(Adds CEO comment in paragraphs 13-14, 16)
By Scott Hillis
SAN FRANCISCO, May 8 (Reuters) - Activision Inc (ATVI.O) posted a quarterly profit on Thursday that blew past expectations as demand for its “Guitar Hero 3” and “Call of Duty 4” video games made up for a complete lack of new releases.
The two games, released late last year, drove Activision to a profit, excluding stock-based compensation costs, of just under $55 million, or 17 cents per share, more than triple the average expectation of 5 cents among Wall Street analysts on Reuters Estimates.
Revenue was $602.5 million, towering 93 percent above a year ago and burying the average estimate of $373.6 million.
“It’s the ongoing popularity of ‘Guitar Hero’ and ‘Call of Duty’. It just shows what can happen in terms of performance when you have blockbuster hit titles,” said Colin Sebastian, an analyst with Lazard Capital Markets.
Shares of Activision rose 3.9 percent to $28.78 in extended trade from a close of $27.70 on Nasdaq, where they had gained less than 1 percent in the regular session.
Activision’s results were the latest piece of evidence that the video game industry is shrugging off the concerns about the broader economy weighing on other sectors.
“The video-game market fundamentals have never been stronger. There’s no evidence that this growth will slow,” Chief Executive Bobby Kotick told a conference call.
Activision’s results came the day after rival Take-Two Interactive Software Inc (TTWO.O) said its criminal action game “Grand Theft Auto 4” had pulled in $500 million in revenue in its first week, making it one of the biggest entertainment launches ever.
“I think it’s all about the games and if companies put out differentiated premium games then the gamers will scoop them up,” said Signal Hill analyst Todd Greenwald. “It’s as recession-proof as any business can be.”
Activision also said that for its current first quarter, it expected earnings of 13 cents per share, excluding special items, on revenue of $500 million. Wall Street analysts, on average, have forecast 13 cents per share on revenue of $493 million.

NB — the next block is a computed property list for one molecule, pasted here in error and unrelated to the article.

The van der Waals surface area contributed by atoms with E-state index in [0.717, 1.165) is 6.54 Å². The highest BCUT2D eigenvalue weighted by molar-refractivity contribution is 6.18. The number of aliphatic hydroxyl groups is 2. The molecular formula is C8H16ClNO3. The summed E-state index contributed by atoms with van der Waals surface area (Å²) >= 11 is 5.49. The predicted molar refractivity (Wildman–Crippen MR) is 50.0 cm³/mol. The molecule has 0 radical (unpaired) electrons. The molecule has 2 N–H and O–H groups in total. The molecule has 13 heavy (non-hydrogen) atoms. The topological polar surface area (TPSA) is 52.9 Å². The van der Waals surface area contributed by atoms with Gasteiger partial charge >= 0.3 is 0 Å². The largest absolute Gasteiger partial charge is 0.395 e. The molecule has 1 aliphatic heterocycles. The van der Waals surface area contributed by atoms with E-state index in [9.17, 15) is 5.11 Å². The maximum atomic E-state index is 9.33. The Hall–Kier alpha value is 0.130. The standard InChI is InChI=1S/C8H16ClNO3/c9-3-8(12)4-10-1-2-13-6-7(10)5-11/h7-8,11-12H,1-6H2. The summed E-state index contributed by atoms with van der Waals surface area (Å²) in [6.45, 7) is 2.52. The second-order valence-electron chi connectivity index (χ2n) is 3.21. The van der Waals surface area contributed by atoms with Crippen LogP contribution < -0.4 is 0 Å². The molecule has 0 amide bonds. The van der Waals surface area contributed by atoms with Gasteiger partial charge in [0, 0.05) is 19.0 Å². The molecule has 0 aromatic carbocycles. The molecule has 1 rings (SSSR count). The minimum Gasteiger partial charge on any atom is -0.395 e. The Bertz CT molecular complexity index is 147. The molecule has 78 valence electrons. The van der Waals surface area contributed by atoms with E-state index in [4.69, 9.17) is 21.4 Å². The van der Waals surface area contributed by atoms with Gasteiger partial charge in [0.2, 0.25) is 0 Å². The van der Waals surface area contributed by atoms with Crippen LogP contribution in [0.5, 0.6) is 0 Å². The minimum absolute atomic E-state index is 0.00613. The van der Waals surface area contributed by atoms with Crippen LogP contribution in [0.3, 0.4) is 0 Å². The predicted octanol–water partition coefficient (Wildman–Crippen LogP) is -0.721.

Those forecasts do not include results from the games unit of France’s Vivendi (VIV.PA), the maker of the popular “World of Warcraft” game that is merging with Activision in a deal expected to close by the middle of the year.
Activision plans three new “Guitar Hero” titles in 2008: one for Nintendo Co Ltd’s 7974.OS DS handheld device, an edition focusing on U.S. rock group Aerosmith, and a product ahead of the holidays that many speculate will feature more instruments like drums.
A key focus this year will be Europe, where the company is trying to whip up the same excitement for the “Guitar Hero” franchise that it enjoyed in the United States, Kotick said.
“Where we started seeing the market for ‘Guitar Hero’ explode in North America, we’re probably a year behind in Europe,” Kotick told Reuters.
The company also expects growth to come from movie-based games based on titles such as upcoming animated film “Kung Fu Panda” and the new James Bond flick, “Quantum of Solace”.
“It’s a great slate. It could be the best slate we’ve ever had in a lot of respects,” Kotick said.
Activision, which also makes the “Tony Hawk” skateboarding games and “Spider-Man” titles, competes with Electronic Arts Inc ERTS.O, which reports earnings next week, and France’s Ubisoft (UBIP.PA). (Editing by Braden Reddall and Carol Bishopric)